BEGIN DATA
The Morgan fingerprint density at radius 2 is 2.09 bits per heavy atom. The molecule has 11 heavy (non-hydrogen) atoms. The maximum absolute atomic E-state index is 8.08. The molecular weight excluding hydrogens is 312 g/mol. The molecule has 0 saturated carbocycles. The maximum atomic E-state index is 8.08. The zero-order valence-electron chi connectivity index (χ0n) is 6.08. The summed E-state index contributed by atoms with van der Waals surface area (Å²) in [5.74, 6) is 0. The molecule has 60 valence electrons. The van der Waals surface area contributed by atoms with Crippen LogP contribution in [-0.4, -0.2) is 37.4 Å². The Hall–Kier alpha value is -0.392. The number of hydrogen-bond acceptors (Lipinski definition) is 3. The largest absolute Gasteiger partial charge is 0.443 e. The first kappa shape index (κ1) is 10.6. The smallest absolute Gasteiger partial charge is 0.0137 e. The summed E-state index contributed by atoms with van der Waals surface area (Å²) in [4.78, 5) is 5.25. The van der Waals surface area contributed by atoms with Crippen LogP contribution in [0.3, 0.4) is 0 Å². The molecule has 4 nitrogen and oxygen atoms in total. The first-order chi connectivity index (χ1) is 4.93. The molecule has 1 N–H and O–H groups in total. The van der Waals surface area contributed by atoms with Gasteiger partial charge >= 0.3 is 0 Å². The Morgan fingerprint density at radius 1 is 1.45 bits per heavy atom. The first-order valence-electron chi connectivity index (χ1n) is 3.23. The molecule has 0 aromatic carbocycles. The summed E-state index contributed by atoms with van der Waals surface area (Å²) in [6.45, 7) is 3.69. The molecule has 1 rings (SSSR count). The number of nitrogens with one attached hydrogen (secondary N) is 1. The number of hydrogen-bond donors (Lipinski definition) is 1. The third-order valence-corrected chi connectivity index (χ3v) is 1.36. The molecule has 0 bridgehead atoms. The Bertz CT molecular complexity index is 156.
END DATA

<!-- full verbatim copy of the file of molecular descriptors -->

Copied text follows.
The Morgan fingerprint density at radius 2 is 2.09 bits per heavy atom. The molecule has 11 heavy (non-hydrogen) atoms. The maximum absolute atomic E-state index is 8.08. The molecular weight excluding hydrogens is 312 g/mol. The molecule has 0 saturated carbocycles. The maximum atomic E-state index is 8.08. The zero-order valence-electron chi connectivity index (χ0n) is 6.08. The summed E-state index contributed by atoms with van der Waals surface area (Å²) in [5.74, 6) is 0. The molecule has 60 valence electrons. The van der Waals surface area contributed by atoms with Crippen LogP contribution in [-0.4, -0.2) is 37.4 Å². The Hall–Kier alpha value is -0.392. The number of hydrogen-bond acceptors (Lipinski definition) is 3. The largest absolute Gasteiger partial charge is 0.443 e. The first kappa shape index (κ1) is 10.6. The smallest absolute Gasteiger partial charge is 0.0137 e. The summed E-state index contributed by atoms with van der Waals surface area (Å²) in [4.78, 5) is 5.25. The van der Waals surface area contributed by atoms with Crippen LogP contribution in [0.3, 0.4) is 0 Å². The molecule has 4 nitrogen and oxygen atoms in total. The first-order chi connectivity index (χ1) is 4.93. The molecule has 1 N–H and O–H groups in total. The van der Waals surface area contributed by atoms with Gasteiger partial charge >= 0.3 is 0 Å². The Morgan fingerprint density at radius 1 is 1.45 bits per heavy atom. The first-order valence-electron chi connectivity index (χ1n) is 3.23. The molecule has 0 aromatic carbocycles. The summed E-state index contributed by atoms with van der Waals surface area (Å²) in [6.45, 7) is 3.69. The molecule has 1 rings (SSSR count). The number of nitrogens with one attached hydrogen (secondary N) is 1. The number of hydrogen-bond donors (Lipinski definition) is 1. The third-order valence-corrected chi connectivity index (χ3v) is 1.36. The molecule has 0 bridgehead atoms. The Bertz CT molecular complexity index is 156.